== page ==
American Psycho (2000)

Initially, I felt that the irony of Patrick Bateman’s existence made most sense if it were all in his head… but then I realized the greater irony, and the greater social statement, would be that he did do it and no one cared.

Granted, ATM machines don’t read “FEED ME A STRAY CAT”… so there’s always this possibility that some of his experiences are psychotic hallucinations.

However, satire generally bites most when it’s rooted in truth, even if it occasionally wanders off into surreality. The truth is that Bateman walks in social circles where, if he did actually kill these people, there are a variety of reasons no one in his circle would notice, or believe… much less care.

There’s a few hints of this… as when the attorney doesn’t believe him because he thinks the confession was a brilliant joke. When he realizes Bateman isn’t joking, he reacts in a way that suggests that he would prefer not to know any more.

When the realtors selling Paul Allen’s property behave in a manner that suggests they’ve covered up the incident to avoid negative publicity. Exclusive societies can be like that. Note how they insist that Bateman stop asking questions and leave.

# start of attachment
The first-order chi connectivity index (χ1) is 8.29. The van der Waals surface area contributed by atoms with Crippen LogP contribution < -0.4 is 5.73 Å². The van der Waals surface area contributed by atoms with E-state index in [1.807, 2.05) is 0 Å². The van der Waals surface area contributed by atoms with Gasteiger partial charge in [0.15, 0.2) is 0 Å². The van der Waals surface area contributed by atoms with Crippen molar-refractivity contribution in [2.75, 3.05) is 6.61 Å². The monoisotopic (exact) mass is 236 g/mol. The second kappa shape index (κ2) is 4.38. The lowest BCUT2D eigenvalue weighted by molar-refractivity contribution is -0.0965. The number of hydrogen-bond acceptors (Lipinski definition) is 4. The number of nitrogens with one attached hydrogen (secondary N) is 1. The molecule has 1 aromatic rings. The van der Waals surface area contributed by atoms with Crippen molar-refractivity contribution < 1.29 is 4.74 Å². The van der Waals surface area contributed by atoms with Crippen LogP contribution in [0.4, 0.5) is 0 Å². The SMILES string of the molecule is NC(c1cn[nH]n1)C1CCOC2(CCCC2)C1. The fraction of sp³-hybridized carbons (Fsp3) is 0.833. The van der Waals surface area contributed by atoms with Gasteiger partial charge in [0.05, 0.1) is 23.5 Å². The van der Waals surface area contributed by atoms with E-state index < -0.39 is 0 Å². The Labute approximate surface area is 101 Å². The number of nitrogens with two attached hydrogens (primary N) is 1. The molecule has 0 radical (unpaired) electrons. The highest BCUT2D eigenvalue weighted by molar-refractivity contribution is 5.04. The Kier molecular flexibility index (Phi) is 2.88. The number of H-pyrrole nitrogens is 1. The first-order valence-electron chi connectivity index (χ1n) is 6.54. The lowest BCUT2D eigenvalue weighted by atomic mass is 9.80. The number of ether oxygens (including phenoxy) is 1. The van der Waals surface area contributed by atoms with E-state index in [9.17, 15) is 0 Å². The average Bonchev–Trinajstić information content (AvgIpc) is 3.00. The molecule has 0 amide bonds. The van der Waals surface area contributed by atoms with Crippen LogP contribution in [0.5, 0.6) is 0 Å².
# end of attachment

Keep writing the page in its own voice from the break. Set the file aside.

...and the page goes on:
Then, of course, there’s the recurring theme that the Vice Presidents, including Bateman, are constantly confused for one another… Roger Ebert observed it best:

It is their uneasy secret that they make enough money to afford to look important, but are not very important. One of the film’s running jokes is that Bateman looks so much like one of his colleagues (Jared Leto) that they are mistaken for each other. (Their faces aren’t really identical, but they occupy empty space in much the same way.)

It is, indeed, a film about the kind of men who project confidence but deep down are horribly insecure. Having designed business cards myself, the irony of the “card envy” that goes on between the VPs was immediately and hilariously apparent to me… Except for the font, the paper and the name, each card is identical in design to the next, and identical in cost. They all have the same title.